Human Rights Violated in Hong Kong
Imagine the worst day of your life. Think for a while about a beating that leaves you stunned and panicking. You have a black eye, you’ve been kicked in the groin, your clothes are ripped and otherwise cut – all of them, not just what you’re wearing – your paper money has been torn up and flung to the ground. Clearly this isn’t a mugging because the money meant nothing. And it’s not a rape – the intent was purely malicious, meant to harm, and harm well, rather than violate. How do you feel?
Now think about one more thing. You were beaten for doing your job. Nothing more, nothing less. You were asked to clean up each day after workmen finished renovations at one of your employer’s rental properties. For three days you returned home to be beaten by your employer’s wife for no reason.
This is the life of one domestic helper in Hong Kong.
As I was writing a post on the meaning of freedom earlier I received a phone call detailing the case. The victim has now given evidence to the police, and has been taken to hospital. Two of the group I’m part of are with her and two more are on their way to the police station. They’ll meet another member of our group with yet another domestic helper who is speaking to the police. Still another woman who was beaten by her employer last week has just returned to my family’s apartment – she’s been staying with us since being threatened with a knife and grabbed at so hard her arms bruised.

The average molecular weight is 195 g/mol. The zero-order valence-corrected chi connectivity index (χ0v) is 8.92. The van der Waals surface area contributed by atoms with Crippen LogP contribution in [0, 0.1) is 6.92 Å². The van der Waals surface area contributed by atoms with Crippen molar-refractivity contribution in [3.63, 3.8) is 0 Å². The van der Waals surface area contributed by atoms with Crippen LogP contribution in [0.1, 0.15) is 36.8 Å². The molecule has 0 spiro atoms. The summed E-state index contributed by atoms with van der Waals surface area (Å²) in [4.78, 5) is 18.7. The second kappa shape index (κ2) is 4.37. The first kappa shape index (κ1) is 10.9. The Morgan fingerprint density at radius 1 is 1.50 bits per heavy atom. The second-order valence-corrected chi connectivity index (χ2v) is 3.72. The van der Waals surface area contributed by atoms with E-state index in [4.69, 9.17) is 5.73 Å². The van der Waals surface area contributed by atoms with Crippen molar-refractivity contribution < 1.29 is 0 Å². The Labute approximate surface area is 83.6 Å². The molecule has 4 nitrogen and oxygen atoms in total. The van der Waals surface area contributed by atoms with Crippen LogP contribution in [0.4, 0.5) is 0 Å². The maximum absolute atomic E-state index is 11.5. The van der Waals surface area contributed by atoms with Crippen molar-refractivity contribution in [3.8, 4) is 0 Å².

Physical violence is a daily possibility for many domestic helpers in Hong Kong, but the inhumanity doesn’t end there. At a legal rights meeting on Sunday one woman spoke about only being given one day off a month; others said that they received no pay or were forced to work when sick. Last week another woman was asked to sign a rider on her contract barring her from visiting certain public places, amongst other draconian conditions. She refused, and her employer has been persecuting her ever since.
What links all of these cases, and many more, is that they each involve employers violating the civil and human rights of people who come from other countries. There’s nothing as grandiose as state abuse of power involved – just people being evil to people less fortunate than themselves then returning to their tranquil middle-class lives. The police seem genuinely surprised that it’s happening and most people here would deny that it could happen. Foreign domestic helpers are abused and otherwise mistreated in purely domestic situations, set apart from prying eyes and waging tongues. Like other forms of domestic violence, the victims most often silence themselves for fear of reprisal should they take a stand.
Evil wins because it dares the victim to ask for change, and few societies really want that. We’re working every day to make a difference in a few lives, involving NGOs to do what we can’t, thinking of new ways to identify those brave women who have had enough, who understand human rights are those things that keep them alive. Our task is to make change acceptable, one day at a time.
If you’re reading this in Hong Kong and know of a domestic helper who is being abused or otherwise mistreated, please ask her to contact the police in her district immediately. The phone numbers are available on the police contact page, and the emergency number is 999. The following organisations also provide invaluable help, every day.
Helpers for Domestic Helpers: phone 2523-4020
Mission for Migrant Workers: phone 2522-8264
If you live outside of Hong Kong, please tell someone else about what’s going on here. Every word, anywhere, will help to break the silence.